Monday, September 16, 2013

Lean Construction – Can the Construction Industry learn from lean processes in the Manufacturing Industry?

Guest article from Richard Davies Project  Manager Capital Projects Property Services – Severn Trent Water 

In the current economic climate with clients having to justify value and contractors fighting an ever decreasing margin, the drive towards a leaner, more efficient way of working is inevitable and to disregard Lean is to remain left behind

Earlier in the year a few colleagues and myself took a couple of hours out to take a tour around the Jaguar factory at Erdington, just outside Birmingham.  It is a fantastic example of how an organisation has taken Lean manufacturing and pushed it into every element of their process.  The result is quite staggering, a logistics process that delivers parts just in time, minimal waste, a workforce who take pride in their work and most importantly a competitive end product of brilliant quality. The purpose of the trip was to see Lean manufacturing in practice and to establish which elements, if any could be used in our organisation to improve the way we work.

The first, somewhat cynical reaction, is to say it’s all very interesting, but it isn’t relevant to construction work.  After all it is a production line and they have two very important key components, - they are making virtually the same thing time after time and they have a relatively stable work load so they can organise themselves to maximise efficiencies.  The workload in construction is so fluid and so varied it can’t possibly work. Indeed it may be difficult to apply it wholesale as two projects are rarely similar, due to procurement route, client type, client priorities etc, but to disregard all of the philosophies as irrelevant would be to miss a huge opportunity for the industry and to allow clients to squeeze every last percentage of value from a project.  What is a construction project if not a series of processors?

One of the key traits that was evident from the visit was the level of accountability held by the operatives on the shop floor.  They knew exactly what was expected, the quality they were to deliver and the timeframe they were to deliver to.  If one operative was falling behind, there was a chain to pull and others on the same workstation pulled together to complete the task and catch up.   If their work fell below the required standard for any particular reason, other than mechanical failure, an element of ‘refocussing’ would be called for by the management.  By cascading this level of accountability and responsibility, Jaguar were able to remove two or three levels of interim management and crucially increased the level of pride the workforce had in their work.  If only all tradesman within a construction project had similar levels of pride in their work.  So often when walking round a project half way through, there are examples of tradesmen not respecting others work for example plumber completing a second fix in a toilet but not protecting the new floor covering that has been laid.  Alternatively it may be a site operative disposing of a coffee cup or sandwich wrapper behind stud wall or bulkhead which will be covered up.  Whilst this does not necessarily affect the final visual impact, it is evidence of the mentality of some of the people in the industry.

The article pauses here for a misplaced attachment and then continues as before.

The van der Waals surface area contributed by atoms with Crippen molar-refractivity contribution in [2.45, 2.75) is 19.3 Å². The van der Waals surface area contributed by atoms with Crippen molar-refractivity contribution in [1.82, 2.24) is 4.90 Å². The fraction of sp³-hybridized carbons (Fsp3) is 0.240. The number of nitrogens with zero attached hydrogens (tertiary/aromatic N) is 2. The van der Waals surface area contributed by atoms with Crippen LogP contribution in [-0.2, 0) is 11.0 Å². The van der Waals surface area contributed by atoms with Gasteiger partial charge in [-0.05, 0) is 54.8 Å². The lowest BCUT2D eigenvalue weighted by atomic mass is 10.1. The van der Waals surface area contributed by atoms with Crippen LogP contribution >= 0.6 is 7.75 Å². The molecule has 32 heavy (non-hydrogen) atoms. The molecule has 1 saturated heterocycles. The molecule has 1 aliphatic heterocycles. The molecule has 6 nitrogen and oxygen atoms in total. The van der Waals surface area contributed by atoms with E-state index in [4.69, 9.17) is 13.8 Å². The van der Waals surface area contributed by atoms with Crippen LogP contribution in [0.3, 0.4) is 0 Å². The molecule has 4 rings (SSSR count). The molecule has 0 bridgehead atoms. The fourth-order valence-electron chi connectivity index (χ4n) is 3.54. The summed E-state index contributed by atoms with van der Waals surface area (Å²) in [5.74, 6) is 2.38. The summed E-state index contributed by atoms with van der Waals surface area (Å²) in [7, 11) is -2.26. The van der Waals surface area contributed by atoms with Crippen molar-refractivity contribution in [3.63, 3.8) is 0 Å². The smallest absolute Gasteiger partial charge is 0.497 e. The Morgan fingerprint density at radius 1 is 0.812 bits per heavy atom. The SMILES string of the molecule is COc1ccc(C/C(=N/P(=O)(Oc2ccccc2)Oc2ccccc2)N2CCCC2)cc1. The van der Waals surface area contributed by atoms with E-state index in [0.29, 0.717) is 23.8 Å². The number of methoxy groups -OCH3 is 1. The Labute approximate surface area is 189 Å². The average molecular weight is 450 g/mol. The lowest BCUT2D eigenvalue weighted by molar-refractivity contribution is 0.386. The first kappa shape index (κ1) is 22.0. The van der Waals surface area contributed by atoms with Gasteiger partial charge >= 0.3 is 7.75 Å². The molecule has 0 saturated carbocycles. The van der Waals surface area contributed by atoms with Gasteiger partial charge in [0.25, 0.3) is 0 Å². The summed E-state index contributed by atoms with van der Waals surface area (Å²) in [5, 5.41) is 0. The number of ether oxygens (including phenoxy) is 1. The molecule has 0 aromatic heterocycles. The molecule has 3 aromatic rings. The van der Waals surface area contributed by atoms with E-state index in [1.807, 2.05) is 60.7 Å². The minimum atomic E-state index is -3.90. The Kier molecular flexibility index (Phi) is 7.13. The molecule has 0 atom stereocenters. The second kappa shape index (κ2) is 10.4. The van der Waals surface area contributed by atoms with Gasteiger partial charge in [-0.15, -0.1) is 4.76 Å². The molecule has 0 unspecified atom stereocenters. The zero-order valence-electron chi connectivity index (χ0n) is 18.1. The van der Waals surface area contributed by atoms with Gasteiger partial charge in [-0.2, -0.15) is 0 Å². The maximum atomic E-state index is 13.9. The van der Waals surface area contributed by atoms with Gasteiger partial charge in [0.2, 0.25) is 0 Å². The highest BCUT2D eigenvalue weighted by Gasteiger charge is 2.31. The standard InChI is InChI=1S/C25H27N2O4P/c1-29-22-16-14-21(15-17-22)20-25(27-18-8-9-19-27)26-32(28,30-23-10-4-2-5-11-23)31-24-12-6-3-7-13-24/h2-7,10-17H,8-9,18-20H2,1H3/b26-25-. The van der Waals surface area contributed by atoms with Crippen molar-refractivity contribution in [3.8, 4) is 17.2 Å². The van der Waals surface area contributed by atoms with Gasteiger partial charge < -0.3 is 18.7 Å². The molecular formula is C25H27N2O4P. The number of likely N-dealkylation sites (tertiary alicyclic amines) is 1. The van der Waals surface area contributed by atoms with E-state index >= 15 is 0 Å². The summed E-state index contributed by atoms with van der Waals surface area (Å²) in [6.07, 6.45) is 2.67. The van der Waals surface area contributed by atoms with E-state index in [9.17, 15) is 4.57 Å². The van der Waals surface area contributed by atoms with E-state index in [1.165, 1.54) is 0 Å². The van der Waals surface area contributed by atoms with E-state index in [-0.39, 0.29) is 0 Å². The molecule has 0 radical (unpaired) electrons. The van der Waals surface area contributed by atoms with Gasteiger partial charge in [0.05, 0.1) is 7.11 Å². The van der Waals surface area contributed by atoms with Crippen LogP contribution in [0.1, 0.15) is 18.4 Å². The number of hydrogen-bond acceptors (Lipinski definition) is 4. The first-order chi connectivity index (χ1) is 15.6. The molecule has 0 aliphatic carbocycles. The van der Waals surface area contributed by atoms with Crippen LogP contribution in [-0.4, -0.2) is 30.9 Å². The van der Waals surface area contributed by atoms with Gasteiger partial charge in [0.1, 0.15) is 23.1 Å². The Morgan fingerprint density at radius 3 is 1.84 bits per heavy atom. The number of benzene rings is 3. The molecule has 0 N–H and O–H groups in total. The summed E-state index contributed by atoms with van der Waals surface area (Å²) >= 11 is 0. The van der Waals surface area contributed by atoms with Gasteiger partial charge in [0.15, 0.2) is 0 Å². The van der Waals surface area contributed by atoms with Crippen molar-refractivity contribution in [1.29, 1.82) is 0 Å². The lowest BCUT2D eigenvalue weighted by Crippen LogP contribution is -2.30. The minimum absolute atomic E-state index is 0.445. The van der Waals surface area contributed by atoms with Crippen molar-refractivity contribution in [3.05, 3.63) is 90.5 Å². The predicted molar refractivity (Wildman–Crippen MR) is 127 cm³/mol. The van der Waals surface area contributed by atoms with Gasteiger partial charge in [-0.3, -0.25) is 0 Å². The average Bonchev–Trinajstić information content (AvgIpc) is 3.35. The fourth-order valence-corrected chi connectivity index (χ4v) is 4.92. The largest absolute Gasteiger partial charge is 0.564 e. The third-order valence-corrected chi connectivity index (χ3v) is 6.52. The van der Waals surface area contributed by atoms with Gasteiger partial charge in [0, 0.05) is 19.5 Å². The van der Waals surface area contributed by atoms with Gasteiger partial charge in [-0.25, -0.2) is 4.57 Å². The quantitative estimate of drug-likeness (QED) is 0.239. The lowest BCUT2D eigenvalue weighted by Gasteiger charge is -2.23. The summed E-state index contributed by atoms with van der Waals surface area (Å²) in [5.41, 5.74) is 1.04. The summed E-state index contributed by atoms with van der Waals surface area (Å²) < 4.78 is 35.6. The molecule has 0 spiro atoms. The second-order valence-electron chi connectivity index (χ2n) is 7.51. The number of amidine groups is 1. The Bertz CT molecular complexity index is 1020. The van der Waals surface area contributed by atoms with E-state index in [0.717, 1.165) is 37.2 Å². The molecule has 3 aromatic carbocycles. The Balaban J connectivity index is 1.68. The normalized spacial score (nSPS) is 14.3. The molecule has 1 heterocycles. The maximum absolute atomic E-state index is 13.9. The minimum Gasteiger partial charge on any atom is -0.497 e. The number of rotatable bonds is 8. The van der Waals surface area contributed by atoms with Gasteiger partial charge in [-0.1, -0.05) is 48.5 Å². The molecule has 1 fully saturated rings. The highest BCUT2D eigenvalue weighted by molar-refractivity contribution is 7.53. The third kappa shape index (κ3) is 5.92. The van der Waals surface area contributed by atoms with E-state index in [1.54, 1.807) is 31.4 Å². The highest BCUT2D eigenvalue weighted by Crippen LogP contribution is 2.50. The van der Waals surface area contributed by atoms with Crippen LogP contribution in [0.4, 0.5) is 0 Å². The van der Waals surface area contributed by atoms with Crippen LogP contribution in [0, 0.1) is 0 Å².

All of this leads to arguments as to whose responsibility it is to co-ordinate teams to eliminate re-working which results in disputes and higher costs for all.  Contractors may well point at the clients for trying to drive down costs, but they must bear a responsibility for providing a sufficient cost to complete the works properly.  Maybe if the industry could instil the level of accountability in the supply chain as Jaguar do it may go some way to resolving the issue. The other major items are the commitment to improve, whatever the percentage in efficiency and a ruthless drive to minimise waste.  There is no excuse for saving a single percent, simply because it is only 1%.  During the value engineering exercises undertaken on projects, the temptation is to target the areas of prime expenditure as this is where you can usually make the biggest saving for the least effort or the biggest bang for the buck so to speak.  However in this exercise sometimes the smaller items get lost as not worth the effort which leads to many missed opportunities to really drive value down every element of the project.  

In addition, every process at Jaguar is broken down and analysed to identify the components that add no value and are therefore waste.  These are then removed from the process.  If this philosophy was adopted on construction sites it would be revolutionary – all those trips to a skip, all that re-working because the electrician hadn’t finished before the ceiling fitters were in, the possibilities are endless.

In the current economic climate with clients having to justify value and contractors fighting an ever decreasing margin, the drive towards a leaner, more efficient way of working is inevitable and to disregard Lean is to remain left behind.

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  1. Thanks so much for this helpful information come back again for more interesting information…Keep it up
    Builders in Agra

  2. I think the crucial difference between a manufacturer such as Jaguar and a main contractor is that Jaguar, in the main, employs and trains it's own workforce from shop-floor to senior management .
    Main contractors just want to employ senior managers and sub-contract out everything else.

  3. Good thoughtful article.
    Prefabrication has been around since the 70s and something which we continually promote through all our projects. The problem we find is reluctance from contractors to take on this methodology and subsequently price higher missing the value proposition.